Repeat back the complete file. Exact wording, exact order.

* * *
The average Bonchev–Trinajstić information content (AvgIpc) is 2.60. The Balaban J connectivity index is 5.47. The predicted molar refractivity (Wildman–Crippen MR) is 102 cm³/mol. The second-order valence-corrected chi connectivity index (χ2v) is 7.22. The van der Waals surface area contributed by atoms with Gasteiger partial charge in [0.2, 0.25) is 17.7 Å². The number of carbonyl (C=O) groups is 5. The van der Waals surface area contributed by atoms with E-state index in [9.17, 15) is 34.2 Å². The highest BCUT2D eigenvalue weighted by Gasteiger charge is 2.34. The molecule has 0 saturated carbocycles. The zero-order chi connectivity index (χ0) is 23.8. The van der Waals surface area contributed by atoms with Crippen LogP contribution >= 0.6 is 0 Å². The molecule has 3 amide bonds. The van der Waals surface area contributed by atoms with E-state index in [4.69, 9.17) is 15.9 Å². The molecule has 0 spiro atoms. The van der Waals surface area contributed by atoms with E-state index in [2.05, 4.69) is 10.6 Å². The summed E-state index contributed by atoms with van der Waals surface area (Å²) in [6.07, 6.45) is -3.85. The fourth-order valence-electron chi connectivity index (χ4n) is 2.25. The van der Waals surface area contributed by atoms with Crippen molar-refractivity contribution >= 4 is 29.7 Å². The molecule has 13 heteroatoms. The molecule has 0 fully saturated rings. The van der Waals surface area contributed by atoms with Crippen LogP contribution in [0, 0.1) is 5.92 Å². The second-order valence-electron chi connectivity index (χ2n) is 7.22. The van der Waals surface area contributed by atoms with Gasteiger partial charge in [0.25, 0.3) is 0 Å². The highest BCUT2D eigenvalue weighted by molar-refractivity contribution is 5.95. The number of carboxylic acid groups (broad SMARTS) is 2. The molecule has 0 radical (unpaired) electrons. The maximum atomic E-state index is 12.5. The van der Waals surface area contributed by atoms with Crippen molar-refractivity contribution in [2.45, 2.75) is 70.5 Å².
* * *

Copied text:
The average Bonchev–Trinajstić information content (AvgIpc) is 2.60. The Balaban J connectivity index is 5.47. The predicted molar refractivity (Wildman–Crippen MR) is 102 cm³/mol. The second-order valence-corrected chi connectivity index (χ2v) is 7.22. The van der Waals surface area contributed by atoms with Gasteiger partial charge in [0.2, 0.25) is 17.7 Å². The number of carbonyl (C=O) groups is 5. The van der Waals surface area contributed by atoms with E-state index in [9.17, 15) is 34.2 Å². The highest BCUT2D eigenvalue weighted by Gasteiger charge is 2.34. The molecule has 0 saturated carbocycles. The zero-order chi connectivity index (χ0) is 23.8. The van der Waals surface area contributed by atoms with Crippen LogP contribution >= 0.6 is 0 Å². The molecule has 3 amide bonds. The van der Waals surface area contributed by atoms with E-state index in [4.69, 9.17) is 15.9 Å². The molecule has 0 spiro atoms. The van der Waals surface area contributed by atoms with E-state index in [2.05, 4.69) is 10.6 Å². The summed E-state index contributed by atoms with van der Waals surface area (Å²) in [6.07, 6.45) is -3.85. The fourth-order valence-electron chi connectivity index (χ4n) is 2.25. The van der Waals surface area contributed by atoms with Crippen molar-refractivity contribution >= 4 is 29.7 Å². The molecule has 13 heteroatoms. The molecule has 0 fully saturated rings. The van der Waals surface area contributed by atoms with Crippen LogP contribution in [0, 0.1) is 5.92 Å². The second-order valence-electron chi connectivity index (χ2n) is 7.22. The van der Waals surface area contributed by atoms with Gasteiger partial charge in [0.25, 0.3) is 0 Å². The highest BCUT2D eigenvalue weighted by molar-refractivity contribution is 5.95. The number of carboxylic acid groups (broad SMARTS) is 2. The molecule has 0 radical (unpaired) electrons. The maximum atomic E-state index is 12.5. The van der Waals surface area contributed by atoms with Crippen molar-refractivity contribution in [2.45, 2.75) is 70.5 Å².